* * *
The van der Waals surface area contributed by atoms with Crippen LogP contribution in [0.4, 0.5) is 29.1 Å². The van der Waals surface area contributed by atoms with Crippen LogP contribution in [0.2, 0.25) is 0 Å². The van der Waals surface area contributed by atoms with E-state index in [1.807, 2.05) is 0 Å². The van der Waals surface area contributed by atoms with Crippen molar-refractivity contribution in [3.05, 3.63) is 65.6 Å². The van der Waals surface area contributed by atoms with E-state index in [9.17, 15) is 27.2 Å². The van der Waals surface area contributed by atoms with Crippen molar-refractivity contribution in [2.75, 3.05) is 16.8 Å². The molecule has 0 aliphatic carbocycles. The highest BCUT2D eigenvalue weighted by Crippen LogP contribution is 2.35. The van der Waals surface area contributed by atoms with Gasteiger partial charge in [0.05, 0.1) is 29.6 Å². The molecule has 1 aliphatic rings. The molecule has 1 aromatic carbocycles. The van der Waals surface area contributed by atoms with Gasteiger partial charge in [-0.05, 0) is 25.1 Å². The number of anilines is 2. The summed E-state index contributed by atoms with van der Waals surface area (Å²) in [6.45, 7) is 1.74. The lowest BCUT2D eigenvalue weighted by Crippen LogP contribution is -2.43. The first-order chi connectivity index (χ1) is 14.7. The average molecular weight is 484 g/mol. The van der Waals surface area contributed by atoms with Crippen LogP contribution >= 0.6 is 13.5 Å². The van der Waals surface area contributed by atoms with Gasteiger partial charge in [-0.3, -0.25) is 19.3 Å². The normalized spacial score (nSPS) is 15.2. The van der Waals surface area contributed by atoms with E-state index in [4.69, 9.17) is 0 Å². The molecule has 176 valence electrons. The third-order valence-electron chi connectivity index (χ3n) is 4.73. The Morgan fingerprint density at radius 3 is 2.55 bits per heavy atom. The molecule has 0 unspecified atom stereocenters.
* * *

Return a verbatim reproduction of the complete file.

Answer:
The van der Waals surface area contributed by atoms with Crippen LogP contribution in [0.4, 0.5) is 29.1 Å². The van der Waals surface area contributed by atoms with Crippen LogP contribution in [0.2, 0.25) is 0 Å². The van der Waals surface area contributed by atoms with E-state index in [1.807, 2.05) is 0 Å². The van der Waals surface area contributed by atoms with Crippen molar-refractivity contribution in [3.05, 3.63) is 65.6 Å². The van der Waals surface area contributed by atoms with E-state index in [9.17, 15) is 27.2 Å². The van der Waals surface area contributed by atoms with Crippen molar-refractivity contribution in [2.75, 3.05) is 16.8 Å². The molecule has 0 aliphatic carbocycles. The highest BCUT2D eigenvalue weighted by Crippen LogP contribution is 2.35. The van der Waals surface area contributed by atoms with Gasteiger partial charge in [0.05, 0.1) is 29.6 Å². The molecule has 1 aliphatic rings. The molecule has 1 aromatic carbocycles. The van der Waals surface area contributed by atoms with Gasteiger partial charge in [-0.05, 0) is 25.1 Å². The number of anilines is 2. The summed E-state index contributed by atoms with van der Waals surface area (Å²) in [6.45, 7) is 1.74. The lowest BCUT2D eigenvalue weighted by Crippen LogP contribution is -2.43. The first-order chi connectivity index (χ1) is 14.7. The average molecular weight is 484 g/mol. The van der Waals surface area contributed by atoms with Crippen LogP contribution >= 0.6 is 13.5 Å². The van der Waals surface area contributed by atoms with Gasteiger partial charge in [-0.3, -0.25) is 19.3 Å². The normalized spacial score (nSPS) is 15.2. The van der Waals surface area contributed by atoms with E-state index in [4.69, 9.17) is 0 Å². The molecule has 176 valence electrons. The third-order valence-electron chi connectivity index (χ3n) is 4.73. The Morgan fingerprint density at radius 3 is 2.55 bits per heavy atom. The molecule has 0 unspecified atom stereocenters.